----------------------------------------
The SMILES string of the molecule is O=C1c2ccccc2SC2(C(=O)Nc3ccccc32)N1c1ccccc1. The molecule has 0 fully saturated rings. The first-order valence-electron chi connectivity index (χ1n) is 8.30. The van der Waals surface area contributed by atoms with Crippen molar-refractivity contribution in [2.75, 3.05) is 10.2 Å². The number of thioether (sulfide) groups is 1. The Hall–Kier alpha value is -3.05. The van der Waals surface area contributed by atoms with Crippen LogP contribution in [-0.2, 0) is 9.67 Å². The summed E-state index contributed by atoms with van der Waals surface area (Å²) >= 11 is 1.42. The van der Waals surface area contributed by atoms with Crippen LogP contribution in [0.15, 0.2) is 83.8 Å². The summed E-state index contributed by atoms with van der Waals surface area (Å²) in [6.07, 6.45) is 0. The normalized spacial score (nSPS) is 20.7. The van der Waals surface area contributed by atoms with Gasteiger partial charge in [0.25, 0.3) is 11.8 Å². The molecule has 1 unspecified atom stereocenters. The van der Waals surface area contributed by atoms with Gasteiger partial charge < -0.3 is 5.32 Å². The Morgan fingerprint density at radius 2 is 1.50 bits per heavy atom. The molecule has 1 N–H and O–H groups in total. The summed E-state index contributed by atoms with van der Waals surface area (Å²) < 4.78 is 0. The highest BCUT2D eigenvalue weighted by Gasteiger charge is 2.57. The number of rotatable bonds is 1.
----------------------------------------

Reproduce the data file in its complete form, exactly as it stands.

The SMILES string of the molecule is O=C1c2ccccc2SC2(C(=O)Nc3ccccc32)N1c1ccccc1. The molecule has 0 fully saturated rings. The first-order valence-electron chi connectivity index (χ1n) is 8.30. The van der Waals surface area contributed by atoms with Crippen molar-refractivity contribution in [2.75, 3.05) is 10.2 Å². The number of thioether (sulfide) groups is 1. The Hall–Kier alpha value is -3.05. The van der Waals surface area contributed by atoms with Crippen LogP contribution in [-0.2, 0) is 9.67 Å². The summed E-state index contributed by atoms with van der Waals surface area (Å²) >= 11 is 1.42. The van der Waals surface area contributed by atoms with Crippen LogP contribution in [0.15, 0.2) is 83.8 Å². The summed E-state index contributed by atoms with van der Waals surface area (Å²) in [6.07, 6.45) is 0. The normalized spacial score (nSPS) is 20.7. The van der Waals surface area contributed by atoms with Gasteiger partial charge in [0.25, 0.3) is 11.8 Å². The molecule has 1 unspecified atom stereocenters. The van der Waals surface area contributed by atoms with Gasteiger partial charge < -0.3 is 5.32 Å². The Morgan fingerprint density at radius 2 is 1.50 bits per heavy atom. The molecule has 1 N–H and O–H groups in total. The summed E-state index contributed by atoms with van der Waals surface area (Å²) < 4.78 is 0. The highest BCUT2D eigenvalue weighted by Gasteiger charge is 2.57. The number of rotatable bonds is 1.